Service of Listening to Your Mother

September 4th, 2014

Categories: Automobiles, Listen, Theft

NPR’s David Greene interviewed a VP of the National Insurance Crime Bureau, Roger Morris, who explained how the auto industry has taken a big bite out of car theft through technology. In 1991, at the peak, there were 1.6 million car thefts a year vs. 700,000 in 2013 according to FBI stats, said Morris.

How did this happen? Morris said: “Well, they put a code in the key that matches up with the ignition that says, you know, unless this key is in this ignition, it won’t start. So it basically stopped the hot wiring and, you know, the joy riding, so to speak.”

Apart from the models on the road made before this technology was built in, what’s the main cause of car thefts these days? Morris says it’s because people leave keys in unlocked cars when they dash into a store.

Clearly these drivers didn’t use common sense or heed their mother or father’s warning never to do this. Have you wanted to kick yourself when something’s happened because you’ve not followed time-tested, sage advice?

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6 Responses to “Service of Listening to Your Mother”

  1. Lucrezia Said:

    No parent, no matter how well meaning, can shoot 100%, so some of the worst, as well as best advice comes from that source. At times bad advice is born from selfishness and/or ignorance. A self preservation instinct, normal to most life forms, should warn against not protecting property and valuables from harm. Otherwise, what about orphans and bastards? History abounds with successful offspring whose development was nurtured by outsiders and/or the school of hard knocks.

    Let’s call the main reason for car thefts by its real name: Stupidity.

  2. Jeanne Byington Said:


    Some people think they live in a safe place and then surprise! I know folks in city apartment houses who never lock their front doors.

    While I’ve never left my car key behind with or without the engine running to dash into a store for a paper or cup of coffee, I could understand someone thinking, “I’ll only be a minute,” and “it’s so cold or hot out I’ll leave on the heat or ac,” and not recognizing the risk.

  3. David Reich Said:

    “Wear your rubbers.”

    “Eat the vegetables, too.”

    “Don’t go swimming right after you eat.”

    “Don’t look directly at the sun.”

    “Don’t smoke, or if you do, don’t take cigarette from someone you don’t know.”

    “Don’t tease the dog.”

    … and lots more.

  4. Jeanne Byington Said:


    I’m laughing because I love your mother and how centered and tolerant she is.

    I can’t address all these things but if she did say anything about wearing rubbers, you didn’t listen. I can bet that you DID listen to her warning about teasing the dog because Loki is calm and sweet and looks like he’s been played with plenty but not teased.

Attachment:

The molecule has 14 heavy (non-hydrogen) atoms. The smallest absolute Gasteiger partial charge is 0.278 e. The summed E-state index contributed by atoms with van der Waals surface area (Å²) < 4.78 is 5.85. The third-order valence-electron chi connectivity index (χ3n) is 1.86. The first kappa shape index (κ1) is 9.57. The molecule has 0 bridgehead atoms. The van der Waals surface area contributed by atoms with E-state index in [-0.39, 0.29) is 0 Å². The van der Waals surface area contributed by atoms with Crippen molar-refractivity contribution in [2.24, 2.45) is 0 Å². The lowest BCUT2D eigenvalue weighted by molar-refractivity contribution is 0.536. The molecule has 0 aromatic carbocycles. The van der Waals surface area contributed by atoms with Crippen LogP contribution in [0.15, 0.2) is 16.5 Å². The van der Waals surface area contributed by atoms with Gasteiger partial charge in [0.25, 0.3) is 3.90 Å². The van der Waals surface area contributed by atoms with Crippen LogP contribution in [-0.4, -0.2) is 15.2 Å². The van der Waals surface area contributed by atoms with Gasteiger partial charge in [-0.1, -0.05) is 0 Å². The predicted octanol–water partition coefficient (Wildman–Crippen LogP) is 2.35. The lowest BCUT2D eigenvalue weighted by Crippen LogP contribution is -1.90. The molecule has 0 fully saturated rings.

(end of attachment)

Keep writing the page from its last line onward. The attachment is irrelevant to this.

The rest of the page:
5. D. Macbethson Said:

    It took me almost thirty years to learn not to listen to my mother. Consequently, I would have been far more comfortable had you titled your piece, “The Disservice of Listening to your Mother.”

    That said, I must tell you that I found what you wrote quite frightening, as I am both a technological moron and compulsively absentminded. In self-defense, to the extent possible, I stay away from all mechanical devices including automobiles.

    Almost twenty years ago, I left the keys in the ignition, and then locked the car doors as I got out to go into a shop in a small Connecticut town forty miles from home. I didn’t know what to do. Fortunately, the shopkeeper was a sympathetic soul. She called up the town sheriff who came by, took out something that looked like a metal ruler and opened the door. Greatly relieved and truly thankful, I gave the sheriff twenty dollars, and immediately drove home, my wife none the wiser.

    From what you write, if I’d done the same dumb thing today, all Hell would have broken loose. I’d have to have some super technician fly out from General Motors in Detroit to pry the car open at God knows what expense! What my wife would have said to me is something else.

    I’m all for crime prevention, but not if it is going to put me at risk of newly invented still more sophisticated mechanical perils. Give me back the good old days!

  6. Jeanne Byington Said:

    D. Macbethson,

    I don’t know what it cost because when the service that came with my car ran out, I didn’t renew it, but you could pay a service like Onstar, the phone number of which would be in your mobile phone and hopefully in pocket or purse, and from the ether the operator would unlock your car, your wife none the wiser.

    Had you locked the car door, at least it wouldn’t have been stolen, unless the thief broke the window which would make noise and call attention to the miscreant.

    I was lucky because my mother had piles of common sense and I’ve been told I do too. Had she been a flake goodness knows whether I’d have been pragmatic or nutso.

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